Pop ups seem to have been around forever. And with the cleansing of the unsavoury elements they used to contain – seem to be here for the foreseeable future. Clicking on most websites will confirm this!

Cue: collective groan…..but save your breath, and try to lower your blood pressure. The devil that they once were is no more. The sneaky parts are all but removed leaving them more user friendly, smarter, and less annoying. From hells angels to angels. A digital intervention.

By using WP Ultrapop Review, here is your opportunity to assist in the pop ups road to redemption.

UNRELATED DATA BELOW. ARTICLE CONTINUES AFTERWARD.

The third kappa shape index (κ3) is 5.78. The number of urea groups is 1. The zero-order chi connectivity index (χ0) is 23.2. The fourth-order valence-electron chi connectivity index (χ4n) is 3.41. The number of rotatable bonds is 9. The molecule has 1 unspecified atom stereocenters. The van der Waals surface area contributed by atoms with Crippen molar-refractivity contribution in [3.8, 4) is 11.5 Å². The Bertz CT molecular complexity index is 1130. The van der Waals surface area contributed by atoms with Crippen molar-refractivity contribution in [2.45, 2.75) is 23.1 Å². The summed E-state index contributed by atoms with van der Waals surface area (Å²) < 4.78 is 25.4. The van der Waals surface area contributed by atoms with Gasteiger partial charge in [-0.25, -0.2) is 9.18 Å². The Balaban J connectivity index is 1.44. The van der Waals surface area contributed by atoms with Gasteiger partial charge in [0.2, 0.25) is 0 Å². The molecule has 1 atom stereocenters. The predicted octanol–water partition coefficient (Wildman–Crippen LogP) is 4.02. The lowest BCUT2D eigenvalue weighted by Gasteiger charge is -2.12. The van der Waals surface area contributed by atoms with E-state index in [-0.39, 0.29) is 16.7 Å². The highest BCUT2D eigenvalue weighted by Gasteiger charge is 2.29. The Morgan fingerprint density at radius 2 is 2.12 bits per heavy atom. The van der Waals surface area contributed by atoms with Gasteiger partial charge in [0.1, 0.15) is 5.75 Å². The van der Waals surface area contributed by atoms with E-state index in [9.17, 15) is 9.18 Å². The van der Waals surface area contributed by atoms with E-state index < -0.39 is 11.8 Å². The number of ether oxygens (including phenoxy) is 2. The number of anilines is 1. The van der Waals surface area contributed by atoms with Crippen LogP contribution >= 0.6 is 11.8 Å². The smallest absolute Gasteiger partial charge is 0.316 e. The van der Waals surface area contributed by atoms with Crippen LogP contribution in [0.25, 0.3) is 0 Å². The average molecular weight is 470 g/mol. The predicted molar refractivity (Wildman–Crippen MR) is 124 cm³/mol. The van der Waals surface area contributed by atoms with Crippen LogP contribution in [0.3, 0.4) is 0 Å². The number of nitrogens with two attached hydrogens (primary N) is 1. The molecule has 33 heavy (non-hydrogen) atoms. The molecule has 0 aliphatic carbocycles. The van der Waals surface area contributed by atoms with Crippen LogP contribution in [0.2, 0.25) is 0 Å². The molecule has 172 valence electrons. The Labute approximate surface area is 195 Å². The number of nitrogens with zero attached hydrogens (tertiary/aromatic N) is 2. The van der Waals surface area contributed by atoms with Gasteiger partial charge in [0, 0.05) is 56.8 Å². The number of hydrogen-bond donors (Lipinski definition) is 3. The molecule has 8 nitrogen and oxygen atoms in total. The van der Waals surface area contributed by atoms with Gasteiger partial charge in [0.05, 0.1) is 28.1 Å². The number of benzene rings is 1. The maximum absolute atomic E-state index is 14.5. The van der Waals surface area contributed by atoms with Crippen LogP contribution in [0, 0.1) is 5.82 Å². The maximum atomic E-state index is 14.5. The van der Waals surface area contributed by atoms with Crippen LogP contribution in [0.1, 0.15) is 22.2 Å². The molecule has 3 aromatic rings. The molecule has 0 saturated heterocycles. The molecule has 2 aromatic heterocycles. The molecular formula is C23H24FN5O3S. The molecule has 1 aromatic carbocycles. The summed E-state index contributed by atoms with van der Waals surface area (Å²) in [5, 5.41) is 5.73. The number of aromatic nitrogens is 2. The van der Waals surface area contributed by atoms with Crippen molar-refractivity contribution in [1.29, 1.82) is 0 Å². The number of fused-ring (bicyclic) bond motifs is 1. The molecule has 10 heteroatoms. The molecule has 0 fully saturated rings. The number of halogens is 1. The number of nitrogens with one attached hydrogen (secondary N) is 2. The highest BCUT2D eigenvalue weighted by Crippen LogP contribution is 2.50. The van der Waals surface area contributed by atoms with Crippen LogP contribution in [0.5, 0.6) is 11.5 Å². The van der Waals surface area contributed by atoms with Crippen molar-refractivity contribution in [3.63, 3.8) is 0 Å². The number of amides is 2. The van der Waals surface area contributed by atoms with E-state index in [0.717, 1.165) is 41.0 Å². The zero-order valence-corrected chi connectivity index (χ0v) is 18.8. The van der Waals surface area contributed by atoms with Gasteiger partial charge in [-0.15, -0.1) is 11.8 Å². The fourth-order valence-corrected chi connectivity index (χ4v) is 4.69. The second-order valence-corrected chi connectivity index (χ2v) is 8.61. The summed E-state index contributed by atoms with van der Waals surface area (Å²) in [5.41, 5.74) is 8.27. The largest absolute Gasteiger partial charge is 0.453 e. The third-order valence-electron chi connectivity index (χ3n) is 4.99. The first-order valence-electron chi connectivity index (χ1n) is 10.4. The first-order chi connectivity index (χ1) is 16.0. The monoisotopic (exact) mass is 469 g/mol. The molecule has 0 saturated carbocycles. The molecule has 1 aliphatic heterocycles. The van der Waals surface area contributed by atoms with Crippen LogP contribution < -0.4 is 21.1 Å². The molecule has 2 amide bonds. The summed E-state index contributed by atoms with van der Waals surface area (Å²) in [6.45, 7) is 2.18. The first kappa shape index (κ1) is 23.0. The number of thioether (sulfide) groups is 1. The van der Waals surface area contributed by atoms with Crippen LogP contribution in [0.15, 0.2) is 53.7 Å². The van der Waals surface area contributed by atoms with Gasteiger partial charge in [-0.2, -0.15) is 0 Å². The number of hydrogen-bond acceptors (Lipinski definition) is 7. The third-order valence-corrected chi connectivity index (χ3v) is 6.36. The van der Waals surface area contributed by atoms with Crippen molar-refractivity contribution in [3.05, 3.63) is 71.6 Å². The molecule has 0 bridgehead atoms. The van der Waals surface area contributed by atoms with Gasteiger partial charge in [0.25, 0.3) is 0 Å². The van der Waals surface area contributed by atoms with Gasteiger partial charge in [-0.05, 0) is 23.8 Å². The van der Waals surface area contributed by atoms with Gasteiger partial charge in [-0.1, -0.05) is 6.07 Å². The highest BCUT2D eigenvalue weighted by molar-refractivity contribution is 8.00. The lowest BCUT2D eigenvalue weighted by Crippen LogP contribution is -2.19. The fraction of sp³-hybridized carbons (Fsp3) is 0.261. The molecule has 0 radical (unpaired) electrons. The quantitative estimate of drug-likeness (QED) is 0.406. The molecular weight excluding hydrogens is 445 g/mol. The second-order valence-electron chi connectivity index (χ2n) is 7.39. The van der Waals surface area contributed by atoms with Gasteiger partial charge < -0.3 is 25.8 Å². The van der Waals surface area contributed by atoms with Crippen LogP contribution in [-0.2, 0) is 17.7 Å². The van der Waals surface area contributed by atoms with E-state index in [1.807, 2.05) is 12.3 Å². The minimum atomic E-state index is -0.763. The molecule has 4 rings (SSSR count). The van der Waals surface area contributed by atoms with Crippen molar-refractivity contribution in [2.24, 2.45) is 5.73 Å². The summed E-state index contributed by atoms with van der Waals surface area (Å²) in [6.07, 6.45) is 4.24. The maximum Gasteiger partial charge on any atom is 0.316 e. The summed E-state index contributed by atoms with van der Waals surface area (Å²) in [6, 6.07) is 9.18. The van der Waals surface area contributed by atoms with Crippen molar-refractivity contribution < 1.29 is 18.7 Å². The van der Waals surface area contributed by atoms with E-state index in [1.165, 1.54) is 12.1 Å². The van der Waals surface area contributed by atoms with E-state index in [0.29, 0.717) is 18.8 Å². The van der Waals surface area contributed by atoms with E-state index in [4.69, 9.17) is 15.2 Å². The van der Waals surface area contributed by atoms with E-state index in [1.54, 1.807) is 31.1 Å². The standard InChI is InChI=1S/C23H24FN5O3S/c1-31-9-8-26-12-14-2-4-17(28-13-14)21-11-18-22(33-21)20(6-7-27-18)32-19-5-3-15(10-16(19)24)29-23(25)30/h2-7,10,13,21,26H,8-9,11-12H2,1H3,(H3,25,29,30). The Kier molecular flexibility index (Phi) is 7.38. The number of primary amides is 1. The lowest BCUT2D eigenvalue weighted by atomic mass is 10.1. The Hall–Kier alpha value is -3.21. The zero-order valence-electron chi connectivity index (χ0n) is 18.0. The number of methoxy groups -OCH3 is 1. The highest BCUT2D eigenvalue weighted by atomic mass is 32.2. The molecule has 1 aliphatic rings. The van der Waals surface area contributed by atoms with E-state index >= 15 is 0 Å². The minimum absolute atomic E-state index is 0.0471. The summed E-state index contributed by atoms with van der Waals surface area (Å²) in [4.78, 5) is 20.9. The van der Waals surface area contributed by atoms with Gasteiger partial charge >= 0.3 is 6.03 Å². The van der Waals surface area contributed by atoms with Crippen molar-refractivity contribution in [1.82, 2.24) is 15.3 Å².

Each and every tip will teach you how to counteract the most traditional and therefore most hated aspects of pop ups.

#1. Show popup at the right time

The worst way to annoy your customers straight off the front foot is to shove a pop up in their face as they enter your site. No “Hello" nor “How are you"? Akin to entering a physical retailer for someone to ask do you need any help. “No thanks, I’m just looking" is the common response – even if they did need help – because it’s too soon!

The potential customer needs to get a look and essentially a feel for your site before they should be encouraged to make any commitments. The face up popup can defer them away from your site in one swift click (bounce rate anyone?) and possibly never to return. They’ll wonder what your e-mails are like if you’re that pushy on engagement.